Place:Montmorency, Michigan, United States

Watchers
NameMontmorency
Alt namesCheonoquetsource: Family History Library Catalog
Montmorencysource: Getty Vocabulary Program
TypeCounty
Coordinates45.033°N 84.133°W
Located inMichigan, United States     (1840 - )
See alsoAlpena, Michigan, United StatesParent county (source: Source:Population of States and Counties of the United States: 1790-1990)
source: Getty Thesaurus of Geographic Names
source: Family History Library Catalog


the text in this section is copied from an article in Wikipedia

Montmorency County is a county in the U.S. state of Michigan. As of the 2010 census, the population was 9,765. The county seat is Atlanta. In 1840, it was first named "Cheonoquet" after a well known Chippewa (also known as Ojibwa) Chief, whose name meant Big Cloud. Cheonoquet took part in Indian treaties in 1807, 1815, 1825 and 1837. In 1843, the county was renamed for the Count Morenci, who aided the colonies in the war with England. The county was organized in 1881.[1] The reason for the change in spelling is subject to some dispute.[2] See List of Michigan county name etymologies. The name Montmorency probably means Mountain Moor. Montmorency is very much a boggy land or moor that is at the top of a broad mount or highland. When the county was formed in 1881, some land area was taken from Cheboygan and Alpena counties. Three townships were divided, namely Briley, Montmorency and Rust. By 1901 Albert, Hillman and Wheatfield were added. Brush Creek, now known as Hillman, was the first county seat. In 1891 the county seat was moved to Atlanta.

Montmorency County is home to Michigan's most endangered species and one of the most endangered species in the world: the Hungerford's crawling water beetle. The species lives in only five locations in the world, two of which are in Montmorency County, both inside the Mackinaw State Forest. The first site is along the East Branch of the Black River where two adult beetles were found in surveys in 1989 and two more again in 1996. In July 1999, six additional adult beetles were identified in the county living in Van Hetton Creek. This latter find was significant as it represented a new location beyond those originally identified when the Hungerford's crawling water beetle was categorized as endangered on March 7, 1994, under the provisions of the U.S. Endangered Species Act. The Van Hetton Creek sighting therefore provides the possibility that more of these very rare beetles might be found elsewhere in Montmorency County.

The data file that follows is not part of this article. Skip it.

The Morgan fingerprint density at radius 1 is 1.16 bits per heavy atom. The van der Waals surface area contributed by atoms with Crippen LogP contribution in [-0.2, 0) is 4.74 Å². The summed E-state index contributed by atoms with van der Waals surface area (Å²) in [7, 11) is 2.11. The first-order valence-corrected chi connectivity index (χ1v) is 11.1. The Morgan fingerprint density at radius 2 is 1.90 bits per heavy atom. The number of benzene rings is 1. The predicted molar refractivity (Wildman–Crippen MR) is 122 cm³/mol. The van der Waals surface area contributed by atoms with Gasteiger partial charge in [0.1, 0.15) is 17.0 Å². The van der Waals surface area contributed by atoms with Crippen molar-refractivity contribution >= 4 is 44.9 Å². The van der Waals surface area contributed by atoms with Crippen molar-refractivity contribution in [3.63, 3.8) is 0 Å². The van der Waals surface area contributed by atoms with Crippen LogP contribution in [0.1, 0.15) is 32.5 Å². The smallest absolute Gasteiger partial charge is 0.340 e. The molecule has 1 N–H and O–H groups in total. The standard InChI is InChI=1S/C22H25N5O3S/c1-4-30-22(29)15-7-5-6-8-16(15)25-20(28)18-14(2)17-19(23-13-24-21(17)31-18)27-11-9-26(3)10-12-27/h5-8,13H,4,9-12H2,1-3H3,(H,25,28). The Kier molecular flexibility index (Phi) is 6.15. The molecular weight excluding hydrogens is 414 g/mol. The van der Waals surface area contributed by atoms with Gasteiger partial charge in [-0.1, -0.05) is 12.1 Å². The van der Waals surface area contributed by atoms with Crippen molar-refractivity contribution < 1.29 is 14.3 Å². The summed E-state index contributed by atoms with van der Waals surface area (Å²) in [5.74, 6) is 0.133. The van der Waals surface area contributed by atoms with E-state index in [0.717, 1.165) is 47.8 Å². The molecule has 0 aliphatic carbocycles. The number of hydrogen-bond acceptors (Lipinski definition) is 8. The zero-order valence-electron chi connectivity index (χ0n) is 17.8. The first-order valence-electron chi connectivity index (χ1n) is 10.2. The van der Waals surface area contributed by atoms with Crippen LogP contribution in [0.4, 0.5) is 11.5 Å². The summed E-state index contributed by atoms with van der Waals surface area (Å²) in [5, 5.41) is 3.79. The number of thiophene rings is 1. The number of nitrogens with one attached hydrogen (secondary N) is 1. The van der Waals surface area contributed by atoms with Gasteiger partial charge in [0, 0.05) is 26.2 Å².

Contents

Timeline

Date Event Source
1840 County formed Source:Red Book: American State, County, and Town Sources
1881 Birth records recorded Source:Red Book: American State, County, and Town Sources
1881 Marriage records recorded Source:Red Book: American State, County, and Town Sources
1890 First census Source:Population of States and Counties of the United States: 1790-1990
1890 No significant boundary changes after this year Source:Population of States and Counties of the United States: 1790-1990
1940 Court records recorded Source:Red Book: American State, County, and Town Sources
1943 Land records recorded Source:Red Book: American State, County, and Town Sources
1943 Probate records recorded Source:Red Book: American State, County, and Town Sources

Population History

source: Source:Population of States and Counties of the United States: 1790-1990
Census Year Population
1890 1,487
1900 3,234
1910 3,755
1920 4,089
1930 2,814
1940 3,840
1950 4,125
1960 4,424
1970 5,247
1980 7,492
1990 8,936

Research Tips

External links

www.rootsweb.com/~mimontmo/


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